THE PROVERB ZOO: book launches in Cork and Dublin

Good citizens of Ireland! I’m delighted to announce that my short story collection The Proverb Zoo will be launched in just over a week, with the great folks of The Penny Dreadful Press.

There will be one in Cork on Tuesday 8th May, at 6.30 in Waterstone’s. (See here for the Facebook event page)

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Aaand also one in Dublin, or “the big smokey apple of lights”, as no one ever called it. It will be in the magnificent Books Upstairs, on Thursday 10th May at 6.30. (See here for Facebook event page).

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If you can come to either (or both!), it’d be great to see you there. I’m both super excited and pooping myself about it, so if not for the stories come for the bemused Armel.

 

 

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Quote #19: Axolotl, by Julio Cortázar

There was a time when I thought a great deal about the axolotls. I went to see them in the aquarium at the Jardin des Plantes and stayed for hours watching them, observing their immobility, their faint movements. Now I am an axolotl.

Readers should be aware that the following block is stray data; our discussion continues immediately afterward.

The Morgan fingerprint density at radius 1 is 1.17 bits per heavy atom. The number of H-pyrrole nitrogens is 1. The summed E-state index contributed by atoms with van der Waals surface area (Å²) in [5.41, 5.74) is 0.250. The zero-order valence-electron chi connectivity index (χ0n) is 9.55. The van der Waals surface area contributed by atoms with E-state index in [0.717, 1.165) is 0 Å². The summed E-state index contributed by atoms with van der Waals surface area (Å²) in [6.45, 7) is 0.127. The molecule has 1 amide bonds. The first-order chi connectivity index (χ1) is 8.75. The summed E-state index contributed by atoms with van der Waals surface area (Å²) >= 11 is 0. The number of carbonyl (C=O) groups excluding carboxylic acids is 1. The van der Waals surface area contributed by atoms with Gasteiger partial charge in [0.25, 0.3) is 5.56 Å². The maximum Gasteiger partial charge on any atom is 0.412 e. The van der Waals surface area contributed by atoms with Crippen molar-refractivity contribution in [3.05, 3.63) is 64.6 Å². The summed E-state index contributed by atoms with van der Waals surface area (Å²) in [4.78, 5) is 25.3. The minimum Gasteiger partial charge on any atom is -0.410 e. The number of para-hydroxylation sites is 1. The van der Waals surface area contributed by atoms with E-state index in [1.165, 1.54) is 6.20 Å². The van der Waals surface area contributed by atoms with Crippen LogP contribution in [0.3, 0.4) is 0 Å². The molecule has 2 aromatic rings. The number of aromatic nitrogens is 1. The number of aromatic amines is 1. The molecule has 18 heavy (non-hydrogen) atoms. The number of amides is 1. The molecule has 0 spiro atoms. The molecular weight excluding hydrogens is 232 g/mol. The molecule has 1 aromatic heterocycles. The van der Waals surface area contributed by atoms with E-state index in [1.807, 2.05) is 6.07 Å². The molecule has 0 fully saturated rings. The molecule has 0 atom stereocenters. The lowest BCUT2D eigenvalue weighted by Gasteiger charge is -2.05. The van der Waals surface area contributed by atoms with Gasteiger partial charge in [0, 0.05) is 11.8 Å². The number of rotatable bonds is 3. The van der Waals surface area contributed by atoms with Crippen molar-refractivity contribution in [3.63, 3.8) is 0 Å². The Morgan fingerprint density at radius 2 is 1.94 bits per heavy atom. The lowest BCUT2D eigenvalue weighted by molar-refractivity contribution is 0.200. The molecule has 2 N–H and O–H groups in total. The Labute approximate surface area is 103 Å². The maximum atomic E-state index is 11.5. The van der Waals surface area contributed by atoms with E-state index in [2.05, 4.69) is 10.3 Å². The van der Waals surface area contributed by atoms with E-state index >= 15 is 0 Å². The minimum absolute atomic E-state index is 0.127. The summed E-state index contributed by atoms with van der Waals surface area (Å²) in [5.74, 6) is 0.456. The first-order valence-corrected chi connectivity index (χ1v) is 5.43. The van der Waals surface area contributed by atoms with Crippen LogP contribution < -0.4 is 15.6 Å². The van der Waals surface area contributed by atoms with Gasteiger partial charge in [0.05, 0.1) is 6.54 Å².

– Axolotl, by Julio Cortázar (from Las Armas Secretas / The Secret Weapons)

 

Cortázar’s stories are just the stuff you need if you want your brain flipped sideways. The story “Axolotl” (you can read it here) is from the 1956 Spanish-language collection called Final del Juego. I read it in French in a book called Les Armes Secrètes, which collects 11 stories instead of the 5 in the original Las Armas Secretas. In English, it seems to be included in the collection Blow-Up and Other Stories, which gather yet a different selection. Jesus, foreign publishers, why mess with a good thing? Go figure. Anyway, pick up any of Cortázar’s books of stories, and teach your cortex the old back-flip.

 

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A FRANCO-IRISH HISTORY OF CRUELTY: an essay up at Threshold

I have a piece up at Threshold (a great resource for short story writers / lovers, by the way).

It’s a cross-reading of Kevin Barry’s ‘A Cruelty’ and Guy de Maupassant’s ‘Le Crime au Père Boniface’, two short stories that have stayed with me long after I read them, and that have plenty in common. Both feature men whose innocence make them ill-adapted to the world around them, and who’ll fall prey to their fellow men’s cruelty.

There’s some personal (hopefully) relevant anecdotes peppering the piece as well, so this really is a hybrid bit of writing. Hope you like it.